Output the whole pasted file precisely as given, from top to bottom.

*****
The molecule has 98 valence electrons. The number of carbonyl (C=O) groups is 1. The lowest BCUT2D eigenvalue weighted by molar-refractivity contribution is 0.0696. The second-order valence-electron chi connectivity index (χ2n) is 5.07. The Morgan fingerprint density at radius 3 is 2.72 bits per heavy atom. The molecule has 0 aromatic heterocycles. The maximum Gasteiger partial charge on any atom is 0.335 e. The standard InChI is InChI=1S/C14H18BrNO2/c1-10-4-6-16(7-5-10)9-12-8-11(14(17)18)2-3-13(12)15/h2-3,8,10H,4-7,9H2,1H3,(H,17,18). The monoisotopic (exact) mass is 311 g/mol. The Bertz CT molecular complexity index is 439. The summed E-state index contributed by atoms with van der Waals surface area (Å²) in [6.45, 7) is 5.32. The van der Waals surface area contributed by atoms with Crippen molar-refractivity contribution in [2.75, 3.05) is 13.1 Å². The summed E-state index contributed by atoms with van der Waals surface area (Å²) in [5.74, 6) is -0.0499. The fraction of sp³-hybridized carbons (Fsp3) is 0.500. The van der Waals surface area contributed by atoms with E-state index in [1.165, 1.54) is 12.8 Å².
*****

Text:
The molecule has 98 valence electrons. The number of carbonyl (C=O) groups is 1. The lowest BCUT2D eigenvalue weighted by molar-refractivity contribution is 0.0696. The second-order valence-electron chi connectivity index (χ2n) is 5.07. The Morgan fingerprint density at radius 3 is 2.72 bits per heavy atom. The molecule has 0 aromatic heterocycles. The maximum Gasteiger partial charge on any atom is 0.335 e. The standard InChI is InChI=1S/C14H18BrNO2/c1-10-4-6-16(7-5-10)9-12-8-11(14(17)18)2-3-13(12)15/h2-3,8,10H,4-7,9H2,1H3,(H,17,18). The monoisotopic (exact) mass is 311 g/mol. The Bertz CT molecular complexity index is 439. The summed E-state index contributed by atoms with van der Waals surface area (Å²) in [6.45, 7) is 5.32. The van der Waals surface area contributed by atoms with Crippen molar-refractivity contribution in [2.75, 3.05) is 13.1 Å². The summed E-state index contributed by atoms with van der Waals surface area (Å²) in [5.74, 6) is -0.0499. The fraction of sp³-hybridized carbons (Fsp3) is 0.500. The van der Waals surface area contributed by atoms with E-state index in [1.165, 1.54) is 12.8 Å².